Rhetoric and Composition/Teacher's Handbook/Writing in Business

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Importance of Business Writing Skills[edit]

Communication skills, including writing, are one of the most important transferrable skills that students should learn when they are in college.[1] Most professions require high competency in written communication. It could be a chance for one to shine or hinder one's success. With emails, memos, letters, texts and even Tweets, most people spend a fair amount of time at work communicating via the written word. Whether you are messaging a colleague, writing to your manager, crafting the company newsletter, or writing a press release to the media, your writing skills can boost or hinder your career easily, even if you do not have a “writing” profession. Basically, writing skills make a difference in how you come across.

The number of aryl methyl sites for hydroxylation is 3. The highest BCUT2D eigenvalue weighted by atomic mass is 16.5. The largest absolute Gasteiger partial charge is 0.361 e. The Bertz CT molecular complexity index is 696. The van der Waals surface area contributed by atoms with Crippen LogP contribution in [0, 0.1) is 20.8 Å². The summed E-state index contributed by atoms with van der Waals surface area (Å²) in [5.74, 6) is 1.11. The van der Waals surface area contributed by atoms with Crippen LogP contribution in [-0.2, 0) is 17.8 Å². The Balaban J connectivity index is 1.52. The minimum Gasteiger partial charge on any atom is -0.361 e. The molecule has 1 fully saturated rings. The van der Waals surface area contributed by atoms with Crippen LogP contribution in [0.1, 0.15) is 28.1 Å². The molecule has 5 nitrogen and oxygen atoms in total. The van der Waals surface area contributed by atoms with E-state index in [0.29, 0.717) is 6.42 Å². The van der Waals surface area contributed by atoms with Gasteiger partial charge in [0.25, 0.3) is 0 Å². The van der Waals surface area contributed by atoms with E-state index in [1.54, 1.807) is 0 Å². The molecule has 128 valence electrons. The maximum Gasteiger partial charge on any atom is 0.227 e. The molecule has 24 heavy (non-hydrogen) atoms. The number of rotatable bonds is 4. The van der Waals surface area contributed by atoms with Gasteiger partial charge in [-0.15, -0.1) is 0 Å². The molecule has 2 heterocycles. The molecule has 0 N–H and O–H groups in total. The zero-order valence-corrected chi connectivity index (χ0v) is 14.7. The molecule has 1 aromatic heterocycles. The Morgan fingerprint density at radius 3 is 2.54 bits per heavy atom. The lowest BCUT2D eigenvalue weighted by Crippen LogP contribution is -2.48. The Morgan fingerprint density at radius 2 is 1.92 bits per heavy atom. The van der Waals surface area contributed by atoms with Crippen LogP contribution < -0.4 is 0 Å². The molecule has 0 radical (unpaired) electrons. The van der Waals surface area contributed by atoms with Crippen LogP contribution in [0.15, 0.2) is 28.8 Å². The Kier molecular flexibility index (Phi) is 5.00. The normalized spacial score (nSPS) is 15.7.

Through business writing exercises, students learn to convey messages and ideas in a concise way. Concise and self-explanatory messages help increase productivity at the workplace as they save time by eliminating the need to ask for further instructions. Good writing reflects not only the credibility of the writer but also projects a positive image for the company.

Academic Writing vs. Business Writing[edit]

Unlike academic writing, where ideas are explored and length is encouraged, business writing needs to be clear and concise. Business writing takes place in many forms, as categorized in internal and external communications; the major differences between academic writing and business writing are as followed:[2]

  1. Writing at work focuses on problem solving.
  2. Work-related writing targets multiple audiences with different perspectives.
  3. Writing at work may be read by unknown readers.
  4. Writing produced at work can be used indefinitely and can be used in legal proceedings.